Last week, it was just speculation as to what President Obama’s executive action would include. Monday afternoon, Press Secretary Josh Earnest, Senior Adviser Valerie Jarrett, and Attorney General Loretta Lynch held a conference call that gave details on what the action would include.
During the call Earnest, Jarrett and Lynch confirmed that the executive action would “include guidance on how the Bureau of Alcohol, Tobacco, Firearms, and Explosives will now determine who is ‘engaged in the business’ of selling firearms under federal law and, therefore, who is required to obtain a license to sell firearms.”
Expect the NRA to file a lawsuit in federal court the minute after President Obama signs the executive action. Part I of this series laid out the difficulty the Obama administration will have in court with this executive action. Specifically, the Obama administration will have difficulty justifying their executive action defining the term “engaged in business” because the Firearms Owners Protection Act of 1986 specifically defines the term:
The Firearms Owners Protection Act of 1986 clarifies that “engaged in the business” refers to “a person who devotes time, attention, and labor to dealing in firearms as a regular course of trade or business with the principal objective of livelihood and profit through the repetitive purchase and resale of firearms.”
If the courts don’t strike down the Obama executive action, that will set a precedent that gives the executive branch the authority to bypass the legislative process entirely. That isn’t acceptable because it would give presidents the ability to essentially obliterate the Constitution’s system of checks and balances.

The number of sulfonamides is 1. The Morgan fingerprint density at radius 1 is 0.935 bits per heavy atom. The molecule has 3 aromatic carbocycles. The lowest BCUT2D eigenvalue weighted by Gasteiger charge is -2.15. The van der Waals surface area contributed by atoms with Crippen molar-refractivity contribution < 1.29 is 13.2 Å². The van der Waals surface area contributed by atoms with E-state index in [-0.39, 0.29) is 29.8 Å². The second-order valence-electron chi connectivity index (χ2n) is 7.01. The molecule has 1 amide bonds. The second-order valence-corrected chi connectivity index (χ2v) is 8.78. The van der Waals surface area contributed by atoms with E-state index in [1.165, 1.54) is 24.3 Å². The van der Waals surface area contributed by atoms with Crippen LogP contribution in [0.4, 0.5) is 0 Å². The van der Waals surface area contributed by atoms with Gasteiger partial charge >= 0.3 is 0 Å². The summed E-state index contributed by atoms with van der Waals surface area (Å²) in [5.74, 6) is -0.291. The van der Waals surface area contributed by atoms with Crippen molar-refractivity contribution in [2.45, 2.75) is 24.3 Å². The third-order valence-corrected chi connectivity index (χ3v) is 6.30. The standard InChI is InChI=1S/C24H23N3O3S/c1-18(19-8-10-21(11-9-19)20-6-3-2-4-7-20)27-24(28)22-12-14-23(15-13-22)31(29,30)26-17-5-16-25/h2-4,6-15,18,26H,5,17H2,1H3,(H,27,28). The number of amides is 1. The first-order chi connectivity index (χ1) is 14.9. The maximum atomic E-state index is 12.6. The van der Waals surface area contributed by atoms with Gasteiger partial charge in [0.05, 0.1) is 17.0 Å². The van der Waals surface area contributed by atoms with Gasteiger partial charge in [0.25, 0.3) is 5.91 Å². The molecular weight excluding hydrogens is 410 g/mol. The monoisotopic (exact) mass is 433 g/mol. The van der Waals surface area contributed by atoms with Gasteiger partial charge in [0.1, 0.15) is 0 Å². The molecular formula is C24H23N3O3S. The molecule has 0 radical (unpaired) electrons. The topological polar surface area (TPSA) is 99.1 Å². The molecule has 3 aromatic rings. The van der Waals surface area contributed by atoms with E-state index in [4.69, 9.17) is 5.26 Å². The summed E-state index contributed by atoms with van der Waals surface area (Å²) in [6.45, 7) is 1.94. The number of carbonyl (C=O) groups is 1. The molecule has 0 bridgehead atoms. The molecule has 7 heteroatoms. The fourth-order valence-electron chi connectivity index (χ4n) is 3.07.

Jarret then said that selling as few as “two firearms” could require somebody to obtain a federal firearms license. However, later in the call, Attorney General Lynch revised that number down further. “It can be as few as one or two depending upon the circumstances under which the person sells the gun,” Lynch said.
The solicitor general will find that position difficult to defend. The Firearms Owners Protection Act of 1986 clarifies that engaged in the business doesn’t refer to “a person who makes occasional sales, exchanges, or purchases of firearms for the enhancement of a personal collection or for a hobby, or who sells all or part of his personal collection of firearms.”
The indisputable intent of President Obama’s executive action is to rewrite the part of the Firearms Owners Protection Act that defines who isn’t required by federal statute to conduct background checks or to purchase a Federal Firearms License.
Simply put, changing federal statutes requires legislative action because statutes are created through the legislative process. The Constitution says that Legislative Branch that has exclusive authority to rewrite statutes.
In its simplest form, the Obama administration’s executive action is a fight over the Constitution’s system of checks and balances and the Constitution’s Separation of Powers provision.